In Figure 3.7 , it can be seen that productivity (\(A\)), future income (\(Y^f\)), the money supply (\(M_0\)), and government spending (\(G_0\)) are the key exogenous variables of the model. All other variables are endogenous, and many of them form a closed loop (or cycle) within the system. The left part of the graph captures the supply side: the labour market simultaneously pins down the real wage and employment, which together with the exogenously level of productivity determine output. The part in the middle embodies the demand side: aggregate demand (consumption, investment, and government spending) together with a given level of output determine the real interest rate. The right part captures the nominal side of the model given by the money market, which determines the price level. Notably, while the real side of the model feeds into the money market via the nominal interest rate (\(r_n\)), there is not causal effect from the money market to the real side reflecting the Classical Dichotomy.

## Analytical discussion: derivation of behavioural functions

### The firm’s problem: profit maximisation

The firm’s profit equation is given by:

\[ \Pi=Y-w N-r k \tag{3.12}\]

\[ =A K^a N^{1-a}-w N-r k . \tag{3.13}\]

The firm’s optimisation problem is to maximise profits using employment and capital as choice variables:^{5}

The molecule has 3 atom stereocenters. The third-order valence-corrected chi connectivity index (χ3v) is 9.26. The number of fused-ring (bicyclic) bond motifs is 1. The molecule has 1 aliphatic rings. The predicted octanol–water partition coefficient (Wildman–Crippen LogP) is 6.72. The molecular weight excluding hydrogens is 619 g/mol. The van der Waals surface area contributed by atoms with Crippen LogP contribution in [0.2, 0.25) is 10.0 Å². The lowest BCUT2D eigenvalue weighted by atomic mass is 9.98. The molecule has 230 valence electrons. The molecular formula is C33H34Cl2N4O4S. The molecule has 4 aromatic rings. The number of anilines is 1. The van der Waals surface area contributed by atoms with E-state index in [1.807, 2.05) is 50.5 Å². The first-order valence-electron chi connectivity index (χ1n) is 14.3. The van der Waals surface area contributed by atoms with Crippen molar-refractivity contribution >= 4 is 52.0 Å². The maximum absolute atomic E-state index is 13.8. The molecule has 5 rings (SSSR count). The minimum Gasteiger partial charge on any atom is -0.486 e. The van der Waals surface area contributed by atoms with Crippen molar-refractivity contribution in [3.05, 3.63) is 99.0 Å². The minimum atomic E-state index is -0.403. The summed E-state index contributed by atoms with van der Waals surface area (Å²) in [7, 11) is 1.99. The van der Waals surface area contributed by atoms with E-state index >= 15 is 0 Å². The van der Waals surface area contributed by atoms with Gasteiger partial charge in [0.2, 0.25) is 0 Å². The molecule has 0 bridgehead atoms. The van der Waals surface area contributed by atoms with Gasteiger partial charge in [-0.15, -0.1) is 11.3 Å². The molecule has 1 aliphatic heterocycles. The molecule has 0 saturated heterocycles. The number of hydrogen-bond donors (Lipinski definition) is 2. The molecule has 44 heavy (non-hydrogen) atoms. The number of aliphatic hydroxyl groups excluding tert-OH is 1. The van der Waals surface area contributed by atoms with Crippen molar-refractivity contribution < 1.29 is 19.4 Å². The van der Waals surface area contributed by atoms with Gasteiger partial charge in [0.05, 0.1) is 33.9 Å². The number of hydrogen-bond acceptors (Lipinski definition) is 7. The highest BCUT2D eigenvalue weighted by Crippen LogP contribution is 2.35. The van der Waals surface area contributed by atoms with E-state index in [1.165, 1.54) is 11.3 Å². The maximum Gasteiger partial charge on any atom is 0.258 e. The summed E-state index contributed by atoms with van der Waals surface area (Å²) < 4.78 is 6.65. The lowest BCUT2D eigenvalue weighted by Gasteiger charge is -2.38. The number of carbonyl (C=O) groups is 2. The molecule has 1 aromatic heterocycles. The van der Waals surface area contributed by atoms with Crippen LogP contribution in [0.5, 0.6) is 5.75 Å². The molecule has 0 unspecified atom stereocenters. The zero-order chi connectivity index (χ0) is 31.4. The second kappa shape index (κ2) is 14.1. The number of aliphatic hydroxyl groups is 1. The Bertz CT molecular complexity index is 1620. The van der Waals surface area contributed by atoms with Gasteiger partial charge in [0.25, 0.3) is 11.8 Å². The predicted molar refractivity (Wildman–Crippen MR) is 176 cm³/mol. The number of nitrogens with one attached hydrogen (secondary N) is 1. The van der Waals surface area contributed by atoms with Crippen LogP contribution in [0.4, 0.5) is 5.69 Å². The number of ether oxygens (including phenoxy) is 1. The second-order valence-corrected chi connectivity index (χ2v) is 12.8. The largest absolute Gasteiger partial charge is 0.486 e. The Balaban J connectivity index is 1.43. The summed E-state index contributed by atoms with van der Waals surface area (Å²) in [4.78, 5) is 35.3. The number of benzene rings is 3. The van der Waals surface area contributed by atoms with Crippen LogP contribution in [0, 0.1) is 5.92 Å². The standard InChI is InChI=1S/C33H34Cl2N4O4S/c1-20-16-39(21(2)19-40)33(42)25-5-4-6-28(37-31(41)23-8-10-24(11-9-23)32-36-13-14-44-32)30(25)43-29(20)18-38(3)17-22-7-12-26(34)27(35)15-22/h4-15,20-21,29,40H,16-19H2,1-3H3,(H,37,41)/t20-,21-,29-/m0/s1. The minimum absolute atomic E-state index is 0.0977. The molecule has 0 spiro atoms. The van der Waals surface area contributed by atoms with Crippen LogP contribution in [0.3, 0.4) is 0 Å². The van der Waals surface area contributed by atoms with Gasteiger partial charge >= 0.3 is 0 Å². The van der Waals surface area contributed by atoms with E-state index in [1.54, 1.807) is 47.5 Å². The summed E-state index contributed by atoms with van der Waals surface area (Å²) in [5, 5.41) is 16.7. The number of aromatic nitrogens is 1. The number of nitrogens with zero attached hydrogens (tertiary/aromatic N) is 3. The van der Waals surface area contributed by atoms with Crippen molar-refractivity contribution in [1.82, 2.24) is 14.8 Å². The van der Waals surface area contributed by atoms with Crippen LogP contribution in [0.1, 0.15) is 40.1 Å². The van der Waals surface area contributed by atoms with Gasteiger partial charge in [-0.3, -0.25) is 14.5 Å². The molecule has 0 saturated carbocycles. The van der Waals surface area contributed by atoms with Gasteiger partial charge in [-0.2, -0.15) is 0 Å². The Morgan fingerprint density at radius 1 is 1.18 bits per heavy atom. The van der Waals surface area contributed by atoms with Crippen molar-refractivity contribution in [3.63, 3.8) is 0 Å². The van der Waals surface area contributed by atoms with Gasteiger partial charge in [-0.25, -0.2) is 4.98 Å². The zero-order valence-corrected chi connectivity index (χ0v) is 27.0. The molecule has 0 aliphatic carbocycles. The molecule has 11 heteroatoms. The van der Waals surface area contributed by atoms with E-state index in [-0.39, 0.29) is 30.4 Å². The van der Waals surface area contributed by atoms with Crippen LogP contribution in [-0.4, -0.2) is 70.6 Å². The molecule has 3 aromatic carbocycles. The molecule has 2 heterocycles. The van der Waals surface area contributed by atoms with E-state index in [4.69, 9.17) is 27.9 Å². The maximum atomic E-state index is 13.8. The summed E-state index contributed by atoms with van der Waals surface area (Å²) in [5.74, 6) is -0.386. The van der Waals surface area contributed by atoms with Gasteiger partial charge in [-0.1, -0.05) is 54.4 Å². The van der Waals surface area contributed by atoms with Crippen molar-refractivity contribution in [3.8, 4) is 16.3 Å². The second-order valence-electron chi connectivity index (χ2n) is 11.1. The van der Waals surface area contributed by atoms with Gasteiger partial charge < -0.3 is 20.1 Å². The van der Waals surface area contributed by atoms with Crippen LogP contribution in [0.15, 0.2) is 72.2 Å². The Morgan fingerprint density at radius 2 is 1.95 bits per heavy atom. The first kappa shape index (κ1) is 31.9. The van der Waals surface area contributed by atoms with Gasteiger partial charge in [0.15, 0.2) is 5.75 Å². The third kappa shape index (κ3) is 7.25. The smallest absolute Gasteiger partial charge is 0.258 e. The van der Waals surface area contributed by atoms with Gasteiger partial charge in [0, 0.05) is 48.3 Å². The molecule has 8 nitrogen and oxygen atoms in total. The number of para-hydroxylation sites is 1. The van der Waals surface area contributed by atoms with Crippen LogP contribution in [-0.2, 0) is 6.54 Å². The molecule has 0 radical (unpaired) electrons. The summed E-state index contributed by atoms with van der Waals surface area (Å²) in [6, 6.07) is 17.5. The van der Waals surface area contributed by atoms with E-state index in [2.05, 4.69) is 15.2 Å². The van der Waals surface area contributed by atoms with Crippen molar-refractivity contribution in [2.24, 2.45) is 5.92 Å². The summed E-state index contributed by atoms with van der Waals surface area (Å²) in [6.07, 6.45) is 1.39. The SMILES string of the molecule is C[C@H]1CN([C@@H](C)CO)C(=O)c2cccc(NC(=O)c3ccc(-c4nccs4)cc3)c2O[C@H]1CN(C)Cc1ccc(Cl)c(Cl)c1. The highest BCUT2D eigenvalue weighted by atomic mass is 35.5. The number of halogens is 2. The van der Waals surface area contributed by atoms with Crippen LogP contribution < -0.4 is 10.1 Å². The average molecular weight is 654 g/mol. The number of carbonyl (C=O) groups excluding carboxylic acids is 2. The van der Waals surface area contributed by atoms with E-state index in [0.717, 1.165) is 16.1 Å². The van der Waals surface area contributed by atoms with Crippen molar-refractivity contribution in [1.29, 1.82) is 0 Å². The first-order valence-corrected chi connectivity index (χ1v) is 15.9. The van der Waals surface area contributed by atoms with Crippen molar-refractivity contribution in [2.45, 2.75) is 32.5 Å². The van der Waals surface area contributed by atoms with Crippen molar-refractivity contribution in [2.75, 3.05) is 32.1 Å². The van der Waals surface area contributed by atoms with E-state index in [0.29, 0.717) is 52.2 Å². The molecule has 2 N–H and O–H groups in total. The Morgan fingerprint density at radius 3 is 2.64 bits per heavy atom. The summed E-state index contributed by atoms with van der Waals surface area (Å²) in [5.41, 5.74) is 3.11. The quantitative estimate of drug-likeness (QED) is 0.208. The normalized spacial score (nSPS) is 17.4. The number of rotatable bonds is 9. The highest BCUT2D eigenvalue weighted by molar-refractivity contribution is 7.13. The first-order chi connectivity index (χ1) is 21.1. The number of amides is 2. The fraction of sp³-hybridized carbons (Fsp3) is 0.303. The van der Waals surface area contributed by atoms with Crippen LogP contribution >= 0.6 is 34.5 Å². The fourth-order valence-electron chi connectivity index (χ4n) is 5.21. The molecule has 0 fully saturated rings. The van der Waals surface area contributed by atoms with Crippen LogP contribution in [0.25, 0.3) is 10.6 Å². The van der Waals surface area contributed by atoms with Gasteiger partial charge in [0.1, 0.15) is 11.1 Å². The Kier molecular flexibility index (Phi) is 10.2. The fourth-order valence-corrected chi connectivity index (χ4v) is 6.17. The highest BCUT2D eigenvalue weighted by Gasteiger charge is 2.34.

\[ \max _{N, K} \Pi=A K^a N^{1-a}-w N-r k . \tag{3.14}\]

The first-order conditions are given by:

\[ (1-a) A K^a N^{-a}-w=0 \tag{3.15}\]

\[ a A K^{a-1} N^{1-a}-r=0 . \tag{3.16}\]

From Equation 3.15, Equation 3.2 for labour demand can be derived. While the capital stock is pre-determined in every period, the firm can adjust the capital stock through investment. We thus use the first-order condition for capital Equation 3.16 to derive Equation 3.5 for investment demand.

### The government’s budget constraint

The government’s current and future budget constraints are given by:

\[ G=T+B \tag{3.17}\]

\[ G^f=T^f+(1+r) B \tag{3.18}\] where \(T\) is tax revenues and \(B\) is government debt.

A crucial assumption here is that the government must repay its debts in the future (it cannot permanently roll over its debts). The underlying assumption is that the government will eventually `die’ and will do so without savings nor debts.

Combining the two budget constraints to an intertemporal budget constraint yields:

\[ G+\frac{G^f}{1+r}=T+\frac{T^f}{1+r} \tag{3.19}\]